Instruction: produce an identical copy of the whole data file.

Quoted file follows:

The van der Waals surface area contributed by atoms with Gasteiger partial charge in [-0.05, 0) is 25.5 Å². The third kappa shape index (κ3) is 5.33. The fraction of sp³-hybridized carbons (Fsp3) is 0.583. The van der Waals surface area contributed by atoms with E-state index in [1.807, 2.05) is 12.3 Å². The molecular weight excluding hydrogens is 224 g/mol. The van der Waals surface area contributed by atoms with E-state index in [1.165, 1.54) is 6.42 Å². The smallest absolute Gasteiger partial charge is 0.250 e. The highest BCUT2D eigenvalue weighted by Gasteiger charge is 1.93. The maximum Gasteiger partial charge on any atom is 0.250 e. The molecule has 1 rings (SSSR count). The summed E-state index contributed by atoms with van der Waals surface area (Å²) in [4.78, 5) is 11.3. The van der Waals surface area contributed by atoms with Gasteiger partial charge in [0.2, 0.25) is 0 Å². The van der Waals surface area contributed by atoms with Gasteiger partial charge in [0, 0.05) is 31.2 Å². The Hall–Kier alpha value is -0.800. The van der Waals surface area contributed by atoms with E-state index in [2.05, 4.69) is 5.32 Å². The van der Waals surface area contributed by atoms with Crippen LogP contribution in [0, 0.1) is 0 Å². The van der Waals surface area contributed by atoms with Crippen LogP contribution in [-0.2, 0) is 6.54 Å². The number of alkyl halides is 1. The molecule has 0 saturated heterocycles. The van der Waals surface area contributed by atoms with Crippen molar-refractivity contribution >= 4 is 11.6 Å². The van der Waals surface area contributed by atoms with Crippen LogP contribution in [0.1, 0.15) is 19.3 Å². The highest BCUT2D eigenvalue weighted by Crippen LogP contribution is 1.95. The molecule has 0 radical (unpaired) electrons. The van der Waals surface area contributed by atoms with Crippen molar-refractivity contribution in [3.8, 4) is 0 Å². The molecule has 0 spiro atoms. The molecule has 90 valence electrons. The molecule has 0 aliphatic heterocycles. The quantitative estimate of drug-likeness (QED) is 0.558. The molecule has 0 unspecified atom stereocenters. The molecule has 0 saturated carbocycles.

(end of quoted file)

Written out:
The van der Waals surface area contributed by atoms with Gasteiger partial charge in [-0.05, 0) is 25.5 Å². The third kappa shape index (κ3) is 5.33. The fraction of sp³-hybridized carbons (Fsp3) is 0.583. The van der Waals surface area contributed by atoms with E-state index in [1.807, 2.05) is 12.3 Å². The molecular weight excluding hydrogens is 224 g/mol. The van der Waals surface area contributed by atoms with E-state index in [1.165, 1.54) is 6.42 Å². The smallest absolute Gasteiger partial charge is 0.250 e. The highest BCUT2D eigenvalue weighted by Gasteiger charge is 1.93. The maximum Gasteiger partial charge on any atom is 0.250 e. The molecule has 1 rings (SSSR count). The summed E-state index contributed by atoms with van der Waals surface area (Å²) in [4.78, 5) is 11.3. The van der Waals surface area contributed by atoms with Gasteiger partial charge in [0.2, 0.25) is 0 Å². The van der Waals surface area contributed by atoms with Gasteiger partial charge in [0, 0.05) is 31.2 Å². The Hall–Kier alpha value is -0.800. The van der Waals surface area contributed by atoms with E-state index in [2.05, 4.69) is 5.32 Å². The van der Waals surface area contributed by atoms with Crippen LogP contribution in [0, 0.1) is 0 Å². The van der Waals surface area contributed by atoms with Crippen LogP contribution in [-0.2, 0) is 6.54 Å². The number of alkyl halides is 1. The molecule has 0 saturated heterocycles. The van der Waals surface area contributed by atoms with Crippen molar-refractivity contribution >= 4 is 11.6 Å². The van der Waals surface area contributed by atoms with Crippen LogP contribution in [0.1, 0.15) is 19.3 Å². The highest BCUT2D eigenvalue weighted by Crippen LogP contribution is 1.95. The molecule has 0 radical (unpaired) electrons. The van der Waals surface area contributed by atoms with Crippen molar-refractivity contribution in [3.8, 4) is 0 Å². The molecule has 0 spiro atoms. The molecule has 90 valence electrons. The molecule has 0 aliphatic heterocycles. The quantitative estimate of drug-likeness (QED) is 0.558. The molecule has 0 unspecified atom stereocenters. The molecule has 0 saturated carbocycles.